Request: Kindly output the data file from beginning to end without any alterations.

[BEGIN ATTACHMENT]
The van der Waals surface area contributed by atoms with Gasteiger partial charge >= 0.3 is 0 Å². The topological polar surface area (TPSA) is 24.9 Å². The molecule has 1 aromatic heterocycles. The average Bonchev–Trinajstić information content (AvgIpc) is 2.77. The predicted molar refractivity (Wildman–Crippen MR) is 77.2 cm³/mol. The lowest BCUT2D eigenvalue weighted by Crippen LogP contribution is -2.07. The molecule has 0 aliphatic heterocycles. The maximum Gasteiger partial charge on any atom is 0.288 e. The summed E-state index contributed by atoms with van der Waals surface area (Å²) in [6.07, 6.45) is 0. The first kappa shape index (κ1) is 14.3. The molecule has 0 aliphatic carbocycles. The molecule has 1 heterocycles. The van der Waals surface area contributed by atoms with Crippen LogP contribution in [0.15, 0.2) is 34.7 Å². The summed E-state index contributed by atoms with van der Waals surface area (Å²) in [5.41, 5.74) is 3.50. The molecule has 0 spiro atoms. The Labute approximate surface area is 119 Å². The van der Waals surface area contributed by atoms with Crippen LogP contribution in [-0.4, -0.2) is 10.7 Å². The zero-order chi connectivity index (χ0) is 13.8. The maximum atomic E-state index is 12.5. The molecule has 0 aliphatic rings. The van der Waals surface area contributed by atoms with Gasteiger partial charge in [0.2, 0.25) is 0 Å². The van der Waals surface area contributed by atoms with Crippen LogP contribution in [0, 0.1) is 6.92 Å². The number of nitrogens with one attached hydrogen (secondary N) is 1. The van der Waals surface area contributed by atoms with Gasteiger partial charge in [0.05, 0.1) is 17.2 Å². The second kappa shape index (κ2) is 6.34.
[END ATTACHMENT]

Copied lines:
The van der Waals surface area contributed by atoms with Gasteiger partial charge >= 0.3 is 0 Å². The topological polar surface area (TPSA) is 24.9 Å². The molecule has 1 aromatic heterocycles. The average Bonchev–Trinajstić information content (AvgIpc) is 2.77. The predicted molar refractivity (Wildman–Crippen MR) is 77.2 cm³/mol. The lowest BCUT2D eigenvalue weighted by Crippen LogP contribution is -2.07. The molecule has 0 aliphatic heterocycles. The maximum Gasteiger partial charge on any atom is 0.288 e. The summed E-state index contributed by atoms with van der Waals surface area (Å²) in [6.07, 6.45) is 0. The first kappa shape index (κ1) is 14.3. The molecule has 0 aliphatic carbocycles. The molecule has 1 heterocycles. The van der Waals surface area contributed by atoms with Crippen LogP contribution in [0.15, 0.2) is 34.7 Å². The summed E-state index contributed by atoms with van der Waals surface area (Å²) in [5.41, 5.74) is 3.50. The molecule has 0 spiro atoms. The Labute approximate surface area is 119 Å². The van der Waals surface area contributed by atoms with Crippen LogP contribution in [-0.4, -0.2) is 10.7 Å². The zero-order chi connectivity index (χ0) is 13.8. The maximum atomic E-state index is 12.5. The molecule has 0 aliphatic rings. The van der Waals surface area contributed by atoms with Gasteiger partial charge in [0.2, 0.25) is 0 Å². The van der Waals surface area contributed by atoms with Crippen LogP contribution in [0, 0.1) is 6.92 Å². The number of nitrogens with one attached hydrogen (secondary N) is 1. The van der Waals surface area contributed by atoms with Gasteiger partial charge in [0.05, 0.1) is 17.2 Å². The second kappa shape index (κ2) is 6.34.